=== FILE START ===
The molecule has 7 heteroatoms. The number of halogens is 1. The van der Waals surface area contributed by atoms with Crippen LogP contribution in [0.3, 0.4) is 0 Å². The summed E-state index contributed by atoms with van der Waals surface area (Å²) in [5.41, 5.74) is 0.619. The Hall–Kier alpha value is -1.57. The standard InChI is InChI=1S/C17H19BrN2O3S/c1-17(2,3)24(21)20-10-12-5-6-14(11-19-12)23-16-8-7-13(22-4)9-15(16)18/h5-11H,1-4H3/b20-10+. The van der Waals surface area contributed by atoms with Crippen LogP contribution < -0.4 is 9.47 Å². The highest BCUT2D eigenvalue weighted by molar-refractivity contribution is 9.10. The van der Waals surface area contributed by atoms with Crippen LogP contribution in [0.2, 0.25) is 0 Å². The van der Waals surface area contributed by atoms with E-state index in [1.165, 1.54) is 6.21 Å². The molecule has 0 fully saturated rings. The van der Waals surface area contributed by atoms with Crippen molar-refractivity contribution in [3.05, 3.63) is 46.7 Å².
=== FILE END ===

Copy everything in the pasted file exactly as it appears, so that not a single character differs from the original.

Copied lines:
The molecule has 7 heteroatoms. The number of halogens is 1. The van der Waals surface area contributed by atoms with Crippen LogP contribution in [0.3, 0.4) is 0 Å². The summed E-state index contributed by atoms with van der Waals surface area (Å²) in [5.41, 5.74) is 0.619. The Hall–Kier alpha value is -1.57. The standard InChI is InChI=1S/C17H19BrN2O3S/c1-17(2,3)24(21)20-10-12-5-6-14(11-19-12)23-16-8-7-13(22-4)9-15(16)18/h5-11H,1-4H3/b20-10+. The van der Waals surface area contributed by atoms with Crippen LogP contribution < -0.4 is 9.47 Å². The highest BCUT2D eigenvalue weighted by molar-refractivity contribution is 9.10. The van der Waals surface area contributed by atoms with Crippen LogP contribution in [0.2, 0.25) is 0 Å². The van der Waals surface area contributed by atoms with E-state index in [1.165, 1.54) is 6.21 Å². The molecule has 0 fully saturated rings. The van der Waals surface area contributed by atoms with Crippen molar-refractivity contribution in [3.05, 3.63) is 46.7 Å².